Visual evoked potentials

Relation to adult speechreading and cognitive function

J. Ronnberg*, S. Arlinger, B. Lyxell, C. Kinnefors

*Corresponding author for this work

Research output: Contribution to journalArticle

123 Citations (Scopus)


This study investigated the putative relationship between visual evoked potentials (VEPs) and specific aspects of speechreading. The nature and constraints of the relationship between VEPs and cognitive functioning was also examined. The original finding of Shepherd, DeLavergne, Frueh, and Clobridge (1977) that visual-neural speed (VN 130) predicts speechreading skill was not replicated. However, the picture is rather complex in that we find significant correlations for some context-free word discrimination and sign-alphabet testing conditions. These correlations occur only for the VN 130/P 200 peak-to-peak amplitude measure, not for neural speed. Nevertheless, visual-neural speed (VN 130 and P 200) was relevant to certain aspects of long-term memory access (i.e., letter matching, Posner and Mitchell, 1967) and to complex short-term memory function (i.e., reading span, Baddeley, Logie, Nimmo-Smith, and Brereton, 1985).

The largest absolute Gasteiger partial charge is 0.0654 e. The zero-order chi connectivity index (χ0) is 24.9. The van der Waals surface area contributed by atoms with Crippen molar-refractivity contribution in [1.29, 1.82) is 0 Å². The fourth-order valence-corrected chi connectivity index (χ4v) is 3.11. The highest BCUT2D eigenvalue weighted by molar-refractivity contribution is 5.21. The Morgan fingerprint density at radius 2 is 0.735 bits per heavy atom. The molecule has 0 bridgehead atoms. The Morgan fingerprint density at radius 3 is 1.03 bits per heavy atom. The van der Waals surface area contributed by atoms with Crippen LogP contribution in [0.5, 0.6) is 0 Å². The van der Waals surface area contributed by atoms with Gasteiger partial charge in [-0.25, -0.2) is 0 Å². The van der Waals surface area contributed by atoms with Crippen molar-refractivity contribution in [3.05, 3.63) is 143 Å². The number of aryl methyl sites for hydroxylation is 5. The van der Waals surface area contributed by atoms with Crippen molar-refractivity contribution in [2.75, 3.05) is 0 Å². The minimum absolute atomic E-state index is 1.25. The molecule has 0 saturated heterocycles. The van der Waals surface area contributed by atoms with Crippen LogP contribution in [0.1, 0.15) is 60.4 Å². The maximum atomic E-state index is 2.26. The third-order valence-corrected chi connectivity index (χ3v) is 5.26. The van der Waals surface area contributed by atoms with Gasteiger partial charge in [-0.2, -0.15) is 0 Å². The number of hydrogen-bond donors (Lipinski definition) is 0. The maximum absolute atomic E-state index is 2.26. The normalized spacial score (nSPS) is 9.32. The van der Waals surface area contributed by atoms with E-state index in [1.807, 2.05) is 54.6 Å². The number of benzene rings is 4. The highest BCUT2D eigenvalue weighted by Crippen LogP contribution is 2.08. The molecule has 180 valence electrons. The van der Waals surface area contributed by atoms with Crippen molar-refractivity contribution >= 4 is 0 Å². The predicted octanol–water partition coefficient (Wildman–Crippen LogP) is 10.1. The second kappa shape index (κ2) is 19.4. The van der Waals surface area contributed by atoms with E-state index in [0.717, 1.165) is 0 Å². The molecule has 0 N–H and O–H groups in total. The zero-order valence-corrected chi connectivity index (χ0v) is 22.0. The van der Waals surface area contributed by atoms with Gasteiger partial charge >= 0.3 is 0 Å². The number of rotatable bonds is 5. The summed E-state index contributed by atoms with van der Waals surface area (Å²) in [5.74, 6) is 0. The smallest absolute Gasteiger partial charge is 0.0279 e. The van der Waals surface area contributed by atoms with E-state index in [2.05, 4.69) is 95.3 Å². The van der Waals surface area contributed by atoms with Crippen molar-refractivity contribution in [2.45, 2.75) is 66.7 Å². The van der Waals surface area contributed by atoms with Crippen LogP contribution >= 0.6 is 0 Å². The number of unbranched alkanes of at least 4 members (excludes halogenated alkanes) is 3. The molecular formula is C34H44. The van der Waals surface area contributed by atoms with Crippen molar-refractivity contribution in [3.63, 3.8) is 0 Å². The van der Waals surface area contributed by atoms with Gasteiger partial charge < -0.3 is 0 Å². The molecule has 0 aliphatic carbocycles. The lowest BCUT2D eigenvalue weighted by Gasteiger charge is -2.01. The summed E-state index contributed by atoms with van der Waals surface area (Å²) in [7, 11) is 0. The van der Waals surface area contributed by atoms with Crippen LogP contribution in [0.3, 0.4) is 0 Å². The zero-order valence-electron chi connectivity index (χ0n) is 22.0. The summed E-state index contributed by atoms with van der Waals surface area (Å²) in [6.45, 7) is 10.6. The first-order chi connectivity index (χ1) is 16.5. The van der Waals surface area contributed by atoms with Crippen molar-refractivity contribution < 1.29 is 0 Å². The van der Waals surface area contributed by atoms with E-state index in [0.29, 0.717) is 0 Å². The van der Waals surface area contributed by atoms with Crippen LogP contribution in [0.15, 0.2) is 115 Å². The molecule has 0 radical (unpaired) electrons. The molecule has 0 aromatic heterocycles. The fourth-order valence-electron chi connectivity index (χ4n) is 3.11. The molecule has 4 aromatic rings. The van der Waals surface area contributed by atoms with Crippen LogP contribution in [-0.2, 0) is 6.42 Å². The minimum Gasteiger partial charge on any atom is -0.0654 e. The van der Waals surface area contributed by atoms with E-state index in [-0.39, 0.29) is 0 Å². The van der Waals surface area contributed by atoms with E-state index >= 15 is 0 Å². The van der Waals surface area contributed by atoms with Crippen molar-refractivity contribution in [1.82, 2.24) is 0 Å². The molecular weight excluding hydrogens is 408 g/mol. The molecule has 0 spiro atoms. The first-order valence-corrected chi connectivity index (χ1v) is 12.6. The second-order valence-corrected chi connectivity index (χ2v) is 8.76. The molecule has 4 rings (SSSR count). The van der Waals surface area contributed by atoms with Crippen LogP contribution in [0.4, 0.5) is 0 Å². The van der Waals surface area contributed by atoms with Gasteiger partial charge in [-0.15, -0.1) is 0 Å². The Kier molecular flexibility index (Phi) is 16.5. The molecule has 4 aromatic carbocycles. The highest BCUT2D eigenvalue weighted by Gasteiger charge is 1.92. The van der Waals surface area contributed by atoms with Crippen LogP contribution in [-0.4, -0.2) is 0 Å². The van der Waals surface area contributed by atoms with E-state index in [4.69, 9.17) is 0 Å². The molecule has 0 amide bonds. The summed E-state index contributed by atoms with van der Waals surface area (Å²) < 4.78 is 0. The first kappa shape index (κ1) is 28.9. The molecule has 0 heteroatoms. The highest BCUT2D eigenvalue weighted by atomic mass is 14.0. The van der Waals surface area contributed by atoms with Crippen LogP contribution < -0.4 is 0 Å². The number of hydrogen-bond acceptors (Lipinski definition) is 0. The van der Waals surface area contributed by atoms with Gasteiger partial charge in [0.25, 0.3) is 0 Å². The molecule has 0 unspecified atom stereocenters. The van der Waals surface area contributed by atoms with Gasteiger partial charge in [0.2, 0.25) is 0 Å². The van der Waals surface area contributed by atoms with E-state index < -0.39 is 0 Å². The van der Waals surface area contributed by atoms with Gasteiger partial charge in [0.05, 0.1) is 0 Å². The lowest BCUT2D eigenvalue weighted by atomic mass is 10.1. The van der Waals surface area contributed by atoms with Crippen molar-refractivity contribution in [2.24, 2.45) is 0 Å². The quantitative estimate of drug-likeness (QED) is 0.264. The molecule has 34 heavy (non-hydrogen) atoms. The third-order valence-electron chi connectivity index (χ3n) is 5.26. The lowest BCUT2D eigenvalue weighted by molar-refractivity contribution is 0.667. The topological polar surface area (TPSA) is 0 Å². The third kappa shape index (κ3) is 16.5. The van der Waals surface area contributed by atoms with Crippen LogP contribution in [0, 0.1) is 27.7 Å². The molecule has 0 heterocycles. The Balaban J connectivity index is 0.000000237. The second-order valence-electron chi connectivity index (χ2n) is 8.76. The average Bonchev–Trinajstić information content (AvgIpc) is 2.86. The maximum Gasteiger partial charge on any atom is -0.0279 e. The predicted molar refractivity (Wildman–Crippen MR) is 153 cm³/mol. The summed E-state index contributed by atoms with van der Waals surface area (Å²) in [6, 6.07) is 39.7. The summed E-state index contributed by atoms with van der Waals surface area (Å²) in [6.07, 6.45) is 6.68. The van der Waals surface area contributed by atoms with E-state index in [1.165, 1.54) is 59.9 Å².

Original languageEnglish
Pages (from-to)725-735
Number of pages11
JournalJournal of Speech and Hearing Research
Issue number4
Publication statusPublished - 1989


  • Cognition
  • Hearing impairment
  • Speechreading
  • Visual evoked potentials

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